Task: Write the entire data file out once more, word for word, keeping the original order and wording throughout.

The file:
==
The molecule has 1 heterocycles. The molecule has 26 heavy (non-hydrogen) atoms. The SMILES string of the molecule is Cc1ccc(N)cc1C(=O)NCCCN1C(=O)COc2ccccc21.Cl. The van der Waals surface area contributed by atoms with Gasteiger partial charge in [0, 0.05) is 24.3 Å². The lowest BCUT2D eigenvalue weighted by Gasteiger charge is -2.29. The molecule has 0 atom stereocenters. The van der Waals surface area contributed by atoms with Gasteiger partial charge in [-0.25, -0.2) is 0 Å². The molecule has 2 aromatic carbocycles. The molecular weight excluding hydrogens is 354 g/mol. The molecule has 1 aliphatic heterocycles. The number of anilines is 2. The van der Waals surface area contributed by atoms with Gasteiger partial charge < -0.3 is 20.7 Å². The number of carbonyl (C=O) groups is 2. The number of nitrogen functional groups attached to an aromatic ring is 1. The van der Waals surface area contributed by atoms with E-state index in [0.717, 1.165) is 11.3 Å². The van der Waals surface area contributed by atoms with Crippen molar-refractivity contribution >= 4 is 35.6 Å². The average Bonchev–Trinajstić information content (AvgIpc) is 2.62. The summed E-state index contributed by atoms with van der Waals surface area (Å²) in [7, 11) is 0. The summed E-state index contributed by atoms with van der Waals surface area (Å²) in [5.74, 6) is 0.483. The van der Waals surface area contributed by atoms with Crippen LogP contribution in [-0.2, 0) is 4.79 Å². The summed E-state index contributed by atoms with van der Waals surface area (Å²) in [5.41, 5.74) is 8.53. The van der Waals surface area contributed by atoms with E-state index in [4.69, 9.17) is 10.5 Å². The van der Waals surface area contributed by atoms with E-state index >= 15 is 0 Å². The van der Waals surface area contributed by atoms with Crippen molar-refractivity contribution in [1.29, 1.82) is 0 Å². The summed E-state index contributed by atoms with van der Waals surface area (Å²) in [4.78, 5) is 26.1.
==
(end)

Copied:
The molecule has 1 heterocycles. The molecule has 26 heavy (non-hydrogen) atoms. The SMILES string of the molecule is Cc1ccc(N)cc1C(=O)NCCCN1C(=O)COc2ccccc21.Cl. The van der Waals surface area contributed by atoms with Gasteiger partial charge in [0, 0.05) is 24.3 Å². The lowest BCUT2D eigenvalue weighted by Gasteiger charge is -2.29. The molecule has 0 atom stereocenters. The van der Waals surface area contributed by atoms with Gasteiger partial charge in [-0.25, -0.2) is 0 Å². The molecule has 2 aromatic carbocycles. The molecular weight excluding hydrogens is 354 g/mol. The molecule has 1 aliphatic heterocycles. The number of anilines is 2. The van der Waals surface area contributed by atoms with Gasteiger partial charge < -0.3 is 20.7 Å². The number of carbonyl (C=O) groups is 2. The number of nitrogen functional groups attached to an aromatic ring is 1. The van der Waals surface area contributed by atoms with E-state index in [0.717, 1.165) is 11.3 Å². The van der Waals surface area contributed by atoms with Crippen molar-refractivity contribution >= 4 is 35.6 Å². The average Bonchev–Trinajstić information content (AvgIpc) is 2.62. The summed E-state index contributed by atoms with van der Waals surface area (Å²) in [7, 11) is 0. The summed E-state index contributed by atoms with van der Waals surface area (Å²) in [5.74, 6) is 0.483. The van der Waals surface area contributed by atoms with Crippen LogP contribution in [-0.2, 0) is 4.79 Å². The summed E-state index contributed by atoms with van der Waals surface area (Å²) in [5.41, 5.74) is 8.53. The van der Waals surface area contributed by atoms with E-state index in [4.69, 9.17) is 10.5 Å². The van der Waals surface area contributed by atoms with E-state index >= 15 is 0 Å². The van der Waals surface area contributed by atoms with Crippen molar-refractivity contribution in [1.29, 1.82) is 0 Å². The summed E-state index contributed by atoms with van der Waals surface area (Å²) in [4.78, 5) is 26.1.